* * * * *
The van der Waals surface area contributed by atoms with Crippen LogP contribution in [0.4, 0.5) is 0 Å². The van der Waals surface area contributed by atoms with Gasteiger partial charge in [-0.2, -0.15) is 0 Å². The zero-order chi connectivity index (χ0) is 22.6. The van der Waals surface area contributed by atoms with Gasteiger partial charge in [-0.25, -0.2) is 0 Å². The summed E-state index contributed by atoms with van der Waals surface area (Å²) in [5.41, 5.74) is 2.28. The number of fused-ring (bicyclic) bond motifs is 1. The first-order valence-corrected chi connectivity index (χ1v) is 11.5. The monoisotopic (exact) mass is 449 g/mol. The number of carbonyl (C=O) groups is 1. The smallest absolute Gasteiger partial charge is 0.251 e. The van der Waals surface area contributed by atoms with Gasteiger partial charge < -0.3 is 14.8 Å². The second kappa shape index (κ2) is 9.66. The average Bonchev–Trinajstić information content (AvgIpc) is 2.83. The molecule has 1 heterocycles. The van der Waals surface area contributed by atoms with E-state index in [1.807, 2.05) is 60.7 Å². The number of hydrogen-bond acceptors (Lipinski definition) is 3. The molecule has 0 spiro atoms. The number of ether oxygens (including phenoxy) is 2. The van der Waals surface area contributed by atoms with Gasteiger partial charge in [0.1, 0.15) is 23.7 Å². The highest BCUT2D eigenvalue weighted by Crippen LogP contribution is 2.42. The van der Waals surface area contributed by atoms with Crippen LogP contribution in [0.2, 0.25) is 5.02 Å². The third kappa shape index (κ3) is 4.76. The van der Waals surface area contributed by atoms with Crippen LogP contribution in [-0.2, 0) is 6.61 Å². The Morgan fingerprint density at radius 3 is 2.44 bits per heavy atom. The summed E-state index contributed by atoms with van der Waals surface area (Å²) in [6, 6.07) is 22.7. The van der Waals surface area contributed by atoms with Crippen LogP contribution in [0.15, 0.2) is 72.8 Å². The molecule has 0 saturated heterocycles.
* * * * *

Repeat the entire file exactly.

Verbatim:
The van der Waals surface area contributed by atoms with Crippen LogP contribution in [0.4, 0.5) is 0 Å². The van der Waals surface area contributed by atoms with Gasteiger partial charge in [-0.2, -0.15) is 0 Å². The zero-order chi connectivity index (χ0) is 22.6. The van der Waals surface area contributed by atoms with Gasteiger partial charge in [-0.25, -0.2) is 0 Å². The summed E-state index contributed by atoms with van der Waals surface area (Å²) in [5.41, 5.74) is 2.28. The number of fused-ring (bicyclic) bond motifs is 1. The first-order valence-corrected chi connectivity index (χ1v) is 11.5. The monoisotopic (exact) mass is 449 g/mol. The number of carbonyl (C=O) groups is 1. The smallest absolute Gasteiger partial charge is 0.251 e. The van der Waals surface area contributed by atoms with Gasteiger partial charge < -0.3 is 14.8 Å². The second kappa shape index (κ2) is 9.66. The average Bonchev–Trinajstić information content (AvgIpc) is 2.83. The molecule has 1 heterocycles. The van der Waals surface area contributed by atoms with E-state index in [1.807, 2.05) is 60.7 Å². The number of hydrogen-bond acceptors (Lipinski definition) is 3. The molecule has 0 spiro atoms. The number of ether oxygens (including phenoxy) is 2. The van der Waals surface area contributed by atoms with Gasteiger partial charge in [0.1, 0.15) is 23.7 Å². The highest BCUT2D eigenvalue weighted by Crippen LogP contribution is 2.42. The van der Waals surface area contributed by atoms with Crippen LogP contribution in [0.2, 0.25) is 5.02 Å². The third kappa shape index (κ3) is 4.76. The van der Waals surface area contributed by atoms with Crippen LogP contribution in [-0.2, 0) is 6.61 Å². The Morgan fingerprint density at radius 3 is 2.44 bits per heavy atom. The summed E-state index contributed by atoms with van der Waals surface area (Å²) in [6, 6.07) is 22.7. The van der Waals surface area contributed by atoms with Crippen LogP contribution in [0.15, 0.2) is 72.8 Å². The molecule has 0 saturated heterocycles.